NAIROBI, Kenya (AP) — A top Kenyan government official on Sunday accused opposition leaders of inciting riots and attacks on police since a repeat presidential election, while opposition chief Raila Odinga visited a Nairobi slum and told thousands of cheering supporters that the government intends to rule by force.
As the rift between the East African country's two main political factions appeared to widen, the Kenyan election commission was finalizing and verifying its tally of votes from an election that was boycotted by Odinga supporters, essentially yielding what they see as a hollow victory to President Uhuru Kenyatta. Odinga said in an interview with The Associated Press on Sunday that the election on Thursday was a sham and that a new vote should be held within 90 days.
At least nine people have died in violence linked to the election, which was a rerun of an Aug. 8 vote that was nullified by the Supreme Court which cited irregularities and illegalities.
Some were shot by police; several died in clashes between different ethnic groups, highlighting the ethnic loyalties that drive Kenyan politics despite the disavowals of national leaders. Mobs have also looted shops and burned property in some areas.
Kenyatta, who got 54 percent of the vote in August, is from the Kikuyu community and has said the country must combat tribalism; Odinga, who got nearly 45 percent in the earlier election, is a Luo and said during a trip to the capital's Kawangware slum on Sunday that Kenyans had been victims of "ethnic discrimination."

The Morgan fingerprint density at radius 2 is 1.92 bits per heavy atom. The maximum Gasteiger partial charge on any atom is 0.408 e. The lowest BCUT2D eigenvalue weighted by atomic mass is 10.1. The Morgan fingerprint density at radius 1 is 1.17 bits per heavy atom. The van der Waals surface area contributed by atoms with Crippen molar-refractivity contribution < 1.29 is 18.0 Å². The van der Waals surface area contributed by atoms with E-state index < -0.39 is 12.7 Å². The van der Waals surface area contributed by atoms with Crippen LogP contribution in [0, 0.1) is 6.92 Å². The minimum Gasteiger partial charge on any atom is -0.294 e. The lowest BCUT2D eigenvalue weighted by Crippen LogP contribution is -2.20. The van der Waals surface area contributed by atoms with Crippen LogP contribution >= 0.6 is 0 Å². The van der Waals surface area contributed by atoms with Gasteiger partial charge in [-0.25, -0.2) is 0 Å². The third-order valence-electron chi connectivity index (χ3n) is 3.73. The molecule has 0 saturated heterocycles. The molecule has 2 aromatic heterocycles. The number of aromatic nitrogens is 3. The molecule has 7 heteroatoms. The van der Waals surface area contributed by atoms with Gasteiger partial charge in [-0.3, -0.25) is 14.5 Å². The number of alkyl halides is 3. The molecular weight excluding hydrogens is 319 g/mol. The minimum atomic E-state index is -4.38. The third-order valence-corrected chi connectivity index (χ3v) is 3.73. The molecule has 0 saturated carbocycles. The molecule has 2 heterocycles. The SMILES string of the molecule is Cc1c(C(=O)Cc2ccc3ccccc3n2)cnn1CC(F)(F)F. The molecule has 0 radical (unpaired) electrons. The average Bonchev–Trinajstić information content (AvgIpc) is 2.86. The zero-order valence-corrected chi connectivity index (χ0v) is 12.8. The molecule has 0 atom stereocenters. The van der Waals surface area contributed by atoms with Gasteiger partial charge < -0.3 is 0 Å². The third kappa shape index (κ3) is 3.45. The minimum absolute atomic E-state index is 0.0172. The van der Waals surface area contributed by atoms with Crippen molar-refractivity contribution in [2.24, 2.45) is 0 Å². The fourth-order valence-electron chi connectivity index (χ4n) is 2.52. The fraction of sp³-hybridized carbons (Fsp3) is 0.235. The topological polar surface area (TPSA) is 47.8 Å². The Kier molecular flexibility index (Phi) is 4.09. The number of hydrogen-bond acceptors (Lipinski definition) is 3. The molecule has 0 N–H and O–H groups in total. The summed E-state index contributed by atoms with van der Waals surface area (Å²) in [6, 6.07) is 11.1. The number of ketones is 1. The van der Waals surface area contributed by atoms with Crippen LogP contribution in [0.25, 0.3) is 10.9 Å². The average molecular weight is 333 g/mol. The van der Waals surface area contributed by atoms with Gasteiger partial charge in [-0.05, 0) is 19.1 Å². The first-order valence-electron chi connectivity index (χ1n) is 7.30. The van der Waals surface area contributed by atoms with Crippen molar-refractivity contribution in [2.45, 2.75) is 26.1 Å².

"Kenyans want justice, not rule by force," said Odinga, who held a fly whisk, a symbol of authority.
Some recent unrest has been wrongly "couched as demonstrations" by the opposition and some media outlets, and violence has "emanated from political speech" by Raila Odinga and senior aides, said Martin Kimani, a presidential envoy and head of a government task force on counter-terrorism. Odinga's remark that he was forming a "resistance" movement and opposition comments that the government was carrying out a "genocide" against its detractors have inflamed crowds, Kimani said.
"We are looking for some suspects who are politicians," Kimani said without providing names. He and several other government officials spoke to foreign journalists in a Nairobi hotel.
Voting was postponed in several opposition strongholds because of protests by opposition backers who stopped polling stations from opening, and built barricades and threw stones at police using tear gas and sometimes live ammunition.
On Sunday evening, commission chief Wafula Chebukati said he would soon announce a plan for four out of Kenya's 47 counties where voting was postponed. Chebukati, who had decried political pressures before the vote Thursday and said then that he could not guarantee its credibility, declared that the election has gone well.
"We are satisfied that the process is being done in a free and fair environment," he said.
Odinga and Kenyatta, who seeks a second term, also faced off in a 2013 election similarly marred by opposition allegations of vote-rigging. The opposition leader also ran unsuccessfully in 2007 — ethnic-fueled animosity after that vote killed more than 1,000 people and forced 600,000 from their homes.
Human rights groups say police killed dozens of people during unrest after the August vote; authorities confirmed a smaller number of deaths and said they had to take action against rioters.
Kimani, the anti-terrorism official, denied opposition allegations that security forces are engaging in a systematic campaign to violently target opposition supporters. He said opposition leaders have failed to condemn violence by their backers, instead issuing general appeals for peace with persuasive rhetoric.
"You'd think you're listening to Martin Luther King, they sound so good," he said wryly.